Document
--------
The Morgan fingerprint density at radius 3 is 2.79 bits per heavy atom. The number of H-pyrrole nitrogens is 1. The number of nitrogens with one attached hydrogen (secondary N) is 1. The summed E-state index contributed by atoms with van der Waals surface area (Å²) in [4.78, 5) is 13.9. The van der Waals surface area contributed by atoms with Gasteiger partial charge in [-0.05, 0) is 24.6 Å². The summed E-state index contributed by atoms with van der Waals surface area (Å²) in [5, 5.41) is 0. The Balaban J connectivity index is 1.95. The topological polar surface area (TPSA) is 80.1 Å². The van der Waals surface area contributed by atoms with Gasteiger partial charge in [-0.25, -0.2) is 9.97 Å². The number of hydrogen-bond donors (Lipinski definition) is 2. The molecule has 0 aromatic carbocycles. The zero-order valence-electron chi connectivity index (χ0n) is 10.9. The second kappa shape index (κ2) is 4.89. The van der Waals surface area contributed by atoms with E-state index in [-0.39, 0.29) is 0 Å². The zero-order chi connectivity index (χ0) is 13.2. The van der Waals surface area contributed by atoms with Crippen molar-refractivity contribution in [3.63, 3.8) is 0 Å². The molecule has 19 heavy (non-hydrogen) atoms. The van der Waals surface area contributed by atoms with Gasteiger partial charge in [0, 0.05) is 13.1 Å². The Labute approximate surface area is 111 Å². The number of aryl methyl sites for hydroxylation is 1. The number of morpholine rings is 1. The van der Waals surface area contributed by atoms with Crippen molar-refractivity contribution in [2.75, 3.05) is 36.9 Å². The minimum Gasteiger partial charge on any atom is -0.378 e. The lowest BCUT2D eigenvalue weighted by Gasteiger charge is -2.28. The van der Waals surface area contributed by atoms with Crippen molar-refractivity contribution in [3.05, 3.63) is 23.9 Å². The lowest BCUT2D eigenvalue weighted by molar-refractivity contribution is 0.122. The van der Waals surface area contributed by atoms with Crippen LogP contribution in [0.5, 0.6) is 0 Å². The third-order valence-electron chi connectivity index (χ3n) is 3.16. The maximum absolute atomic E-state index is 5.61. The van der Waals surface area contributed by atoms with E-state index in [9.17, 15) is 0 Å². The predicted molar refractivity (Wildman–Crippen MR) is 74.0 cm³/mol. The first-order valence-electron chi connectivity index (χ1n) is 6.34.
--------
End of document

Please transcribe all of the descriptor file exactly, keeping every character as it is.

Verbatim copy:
The Morgan fingerprint density at radius 3 is 2.79 bits per heavy atom. The number of H-pyrrole nitrogens is 1. The number of nitrogens with one attached hydrogen (secondary N) is 1. The summed E-state index contributed by atoms with van der Waals surface area (Å²) in [4.78, 5) is 13.9. The van der Waals surface area contributed by atoms with Gasteiger partial charge in [-0.05, 0) is 24.6 Å². The summed E-state index contributed by atoms with van der Waals surface area (Å²) in [5, 5.41) is 0. The Balaban J connectivity index is 1.95. The topological polar surface area (TPSA) is 80.1 Å². The van der Waals surface area contributed by atoms with Gasteiger partial charge in [-0.25, -0.2) is 9.97 Å². The number of hydrogen-bond donors (Lipinski definition) is 2. The molecule has 0 aromatic carbocycles. The zero-order valence-electron chi connectivity index (χ0n) is 10.9. The second kappa shape index (κ2) is 4.89. The van der Waals surface area contributed by atoms with E-state index in [-0.39, 0.29) is 0 Å². The zero-order chi connectivity index (χ0) is 13.2. The van der Waals surface area contributed by atoms with Crippen molar-refractivity contribution in [3.63, 3.8) is 0 Å². The molecule has 19 heavy (non-hydrogen) atoms. The van der Waals surface area contributed by atoms with Gasteiger partial charge in [0, 0.05) is 13.1 Å². The Labute approximate surface area is 111 Å². The number of aryl methyl sites for hydroxylation is 1. The number of morpholine rings is 1. The van der Waals surface area contributed by atoms with Crippen molar-refractivity contribution in [2.75, 3.05) is 36.9 Å². The minimum Gasteiger partial charge on any atom is -0.378 e. The lowest BCUT2D eigenvalue weighted by Gasteiger charge is -2.28. The van der Waals surface area contributed by atoms with Crippen molar-refractivity contribution in [3.05, 3.63) is 23.9 Å². The lowest BCUT2D eigenvalue weighted by molar-refractivity contribution is 0.122. The van der Waals surface area contributed by atoms with Crippen LogP contribution in [0.5, 0.6) is 0 Å². The third-order valence-electron chi connectivity index (χ3n) is 3.16. The maximum absolute atomic E-state index is 5.61. The van der Waals surface area contributed by atoms with E-state index in [9.17, 15) is 0 Å². The predicted molar refractivity (Wildman–Crippen MR) is 74.0 cm³/mol. The first-order valence-electron chi connectivity index (χ1n) is 6.34.